“Potent, swift. . . . Warrick is very, very good. He burrows deep inside not only the CIA, which might be expected, but also the Mukhabarat and ISI, Pakistan’s main spy agency.” —The Washington Post
“A fascinating . . . postmortem on the 2009 ambush on the American compound at Knost, Afghanistan. . . . Riveting. . . . Sketches careful, illuminating portraits of those who died.” —The Plain Dealer
“Warrick demonstrates the initiative that has marked his newspaper career. . . . An alarming narrative, especially because of its understated, never-shrill tone.” —Kirkus Reviews
“Riveting. . . . A must-read.” —Associated Press
“Insightful and riveting. . . . Mr. Warrick adds a wealth of new detail to a narrative that reads like the best spy fiction.” —The Washington Times
“[An] accessible and fast-paced debut. . . . [Warrick] gives this story a cinematic feel with suspenseful foreshadowing, rich character development . . . and a remarkable amount of heart.” —Publishers Weekly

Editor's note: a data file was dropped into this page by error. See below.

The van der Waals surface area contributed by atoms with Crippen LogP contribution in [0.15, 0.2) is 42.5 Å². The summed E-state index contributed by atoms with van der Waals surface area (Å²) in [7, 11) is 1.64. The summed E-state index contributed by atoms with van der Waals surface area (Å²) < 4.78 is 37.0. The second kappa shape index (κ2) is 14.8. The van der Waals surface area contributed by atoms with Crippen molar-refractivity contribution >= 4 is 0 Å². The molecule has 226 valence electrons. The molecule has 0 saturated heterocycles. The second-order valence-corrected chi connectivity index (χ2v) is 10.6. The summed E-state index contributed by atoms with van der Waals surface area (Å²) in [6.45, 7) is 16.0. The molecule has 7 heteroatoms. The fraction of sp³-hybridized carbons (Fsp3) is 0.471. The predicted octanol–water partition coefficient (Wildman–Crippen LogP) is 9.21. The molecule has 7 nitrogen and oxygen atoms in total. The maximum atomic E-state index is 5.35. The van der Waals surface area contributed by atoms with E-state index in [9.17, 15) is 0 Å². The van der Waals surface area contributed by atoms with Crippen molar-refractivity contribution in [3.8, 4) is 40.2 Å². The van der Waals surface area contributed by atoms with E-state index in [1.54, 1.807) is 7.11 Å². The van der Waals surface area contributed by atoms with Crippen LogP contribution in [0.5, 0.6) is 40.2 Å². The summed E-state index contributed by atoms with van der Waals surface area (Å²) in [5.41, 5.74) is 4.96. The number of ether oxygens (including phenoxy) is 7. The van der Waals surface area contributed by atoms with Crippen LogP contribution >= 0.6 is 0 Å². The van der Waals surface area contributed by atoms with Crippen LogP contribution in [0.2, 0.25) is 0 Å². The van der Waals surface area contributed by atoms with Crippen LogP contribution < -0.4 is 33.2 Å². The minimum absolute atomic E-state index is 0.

“A grim reminder that the U.S. war on terror as it has been conducted is deadly, expensive, and mostly futile.” —Houston Chronicle
“The Triple Agent is by turns harrowing and heartbreaking, fascinating and frightening. . . . . A tale that reads like a thriller and stretches from the dusty back alleys of Waziristan to the plush executive floor at Langley.” —James Bamford, author of the bestselling The Puzzle Palace, Body of Secrets, and The Shadow Factory
“Were Shakespeare alive, he would find ample material for a high tragedy among the players in . . . The Triple Agent. All the ingredients are there, including betrayal, shame, heroism, and more than one person with a recklessly determined hubris worthy of King Lear himself. Yet as those who have operated in the world of human intelligence will viscerally feel, this is not cathartic fiction, but a factual account of a modern day human intelligence operation gone terribly wrong, involving real men and women, with all the failings thereof.” —Foreign Policy